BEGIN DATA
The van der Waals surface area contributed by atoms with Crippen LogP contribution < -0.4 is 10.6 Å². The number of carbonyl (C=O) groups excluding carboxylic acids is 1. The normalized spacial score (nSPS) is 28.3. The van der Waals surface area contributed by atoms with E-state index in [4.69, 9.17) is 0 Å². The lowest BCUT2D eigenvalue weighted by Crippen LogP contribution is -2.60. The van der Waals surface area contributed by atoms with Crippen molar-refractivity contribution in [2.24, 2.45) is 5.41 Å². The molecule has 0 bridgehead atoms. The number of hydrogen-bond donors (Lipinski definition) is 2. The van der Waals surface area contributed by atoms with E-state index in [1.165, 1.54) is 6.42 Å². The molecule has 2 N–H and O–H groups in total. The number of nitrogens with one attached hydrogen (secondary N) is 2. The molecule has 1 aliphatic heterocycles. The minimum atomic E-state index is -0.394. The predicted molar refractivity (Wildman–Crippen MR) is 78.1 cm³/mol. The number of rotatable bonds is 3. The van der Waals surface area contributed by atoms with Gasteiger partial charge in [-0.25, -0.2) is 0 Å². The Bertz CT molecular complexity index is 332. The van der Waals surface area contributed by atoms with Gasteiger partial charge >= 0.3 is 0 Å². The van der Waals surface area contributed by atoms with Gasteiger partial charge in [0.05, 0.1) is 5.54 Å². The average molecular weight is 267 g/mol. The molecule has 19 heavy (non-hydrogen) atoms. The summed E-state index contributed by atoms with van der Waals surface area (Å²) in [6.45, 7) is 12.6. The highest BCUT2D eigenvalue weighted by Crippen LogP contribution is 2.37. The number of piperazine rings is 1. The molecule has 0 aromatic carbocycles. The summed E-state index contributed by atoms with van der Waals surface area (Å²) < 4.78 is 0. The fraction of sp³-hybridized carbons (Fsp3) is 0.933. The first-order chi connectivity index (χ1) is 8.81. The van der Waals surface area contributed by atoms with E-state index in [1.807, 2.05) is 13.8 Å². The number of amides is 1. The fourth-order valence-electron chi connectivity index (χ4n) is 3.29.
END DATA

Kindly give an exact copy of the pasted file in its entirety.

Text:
The van der Waals surface area contributed by atoms with Crippen LogP contribution < -0.4 is 10.6 Å². The number of carbonyl (C=O) groups excluding carboxylic acids is 1. The normalized spacial score (nSPS) is 28.3. The van der Waals surface area contributed by atoms with E-state index in [4.69, 9.17) is 0 Å². The lowest BCUT2D eigenvalue weighted by Crippen LogP contribution is -2.60. The van der Waals surface area contributed by atoms with Crippen molar-refractivity contribution in [2.24, 2.45) is 5.41 Å². The molecule has 0 bridgehead atoms. The number of hydrogen-bond donors (Lipinski definition) is 2. The van der Waals surface area contributed by atoms with E-state index in [1.165, 1.54) is 6.42 Å². The molecule has 2 N–H and O–H groups in total. The number of nitrogens with one attached hydrogen (secondary N) is 2. The molecule has 1 aliphatic heterocycles. The minimum atomic E-state index is -0.394. The predicted molar refractivity (Wildman–Crippen MR) is 78.1 cm³/mol. The number of rotatable bonds is 3. The van der Waals surface area contributed by atoms with Gasteiger partial charge in [-0.25, -0.2) is 0 Å². The Bertz CT molecular complexity index is 332. The van der Waals surface area contributed by atoms with Gasteiger partial charge >= 0.3 is 0 Å². The van der Waals surface area contributed by atoms with Gasteiger partial charge in [0.05, 0.1) is 5.54 Å². The average molecular weight is 267 g/mol. The molecule has 19 heavy (non-hydrogen) atoms. The summed E-state index contributed by atoms with van der Waals surface area (Å²) in [6.45, 7) is 12.6. The highest BCUT2D eigenvalue weighted by Crippen LogP contribution is 2.37. The number of piperazine rings is 1. The molecule has 0 aromatic carbocycles. The summed E-state index contributed by atoms with van der Waals surface area (Å²) < 4.78 is 0. The fraction of sp³-hybridized carbons (Fsp3) is 0.933. The first-order chi connectivity index (χ1) is 8.81. The van der Waals surface area contributed by atoms with E-state index in [1.807, 2.05) is 13.8 Å². The number of amides is 1. The fourth-order valence-electron chi connectivity index (χ4n) is 3.29.